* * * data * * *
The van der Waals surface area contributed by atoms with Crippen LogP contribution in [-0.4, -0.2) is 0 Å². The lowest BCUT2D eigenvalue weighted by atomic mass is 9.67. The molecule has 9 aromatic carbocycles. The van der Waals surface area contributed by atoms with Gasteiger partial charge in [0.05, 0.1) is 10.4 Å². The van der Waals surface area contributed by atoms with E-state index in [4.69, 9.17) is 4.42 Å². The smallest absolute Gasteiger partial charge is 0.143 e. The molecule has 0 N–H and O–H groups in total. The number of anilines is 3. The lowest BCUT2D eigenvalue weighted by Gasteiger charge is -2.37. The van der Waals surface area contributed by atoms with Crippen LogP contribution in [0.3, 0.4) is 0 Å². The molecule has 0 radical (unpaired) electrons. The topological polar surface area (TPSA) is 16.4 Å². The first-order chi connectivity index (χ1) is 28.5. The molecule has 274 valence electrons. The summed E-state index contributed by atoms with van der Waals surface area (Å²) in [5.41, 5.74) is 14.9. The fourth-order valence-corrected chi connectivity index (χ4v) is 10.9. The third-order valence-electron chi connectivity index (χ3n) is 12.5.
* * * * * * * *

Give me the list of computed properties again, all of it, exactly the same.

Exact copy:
The van der Waals surface area contributed by atoms with Crippen LogP contribution in [-0.4, -0.2) is 0 Å². The lowest BCUT2D eigenvalue weighted by atomic mass is 9.67. The molecule has 9 aromatic carbocycles. The van der Waals surface area contributed by atoms with Gasteiger partial charge in [0.05, 0.1) is 10.4 Å². The van der Waals surface area contributed by atoms with E-state index in [4.69, 9.17) is 4.42 Å². The smallest absolute Gasteiger partial charge is 0.143 e. The molecule has 0 N–H and O–H groups in total. The number of anilines is 3. The lowest BCUT2D eigenvalue weighted by Gasteiger charge is -2.37. The van der Waals surface area contributed by atoms with Crippen LogP contribution in [0.3, 0.4) is 0 Å². The molecule has 0 radical (unpaired) electrons. The topological polar surface area (TPSA) is 16.4 Å². The first-order chi connectivity index (χ1) is 28.5. The molecule has 274 valence electrons. The summed E-state index contributed by atoms with van der Waals surface area (Å²) in [5.41, 5.74) is 14.9. The fourth-order valence-corrected chi connectivity index (χ4v) is 10.9. The third-order valence-electron chi connectivity index (χ3n) is 12.5.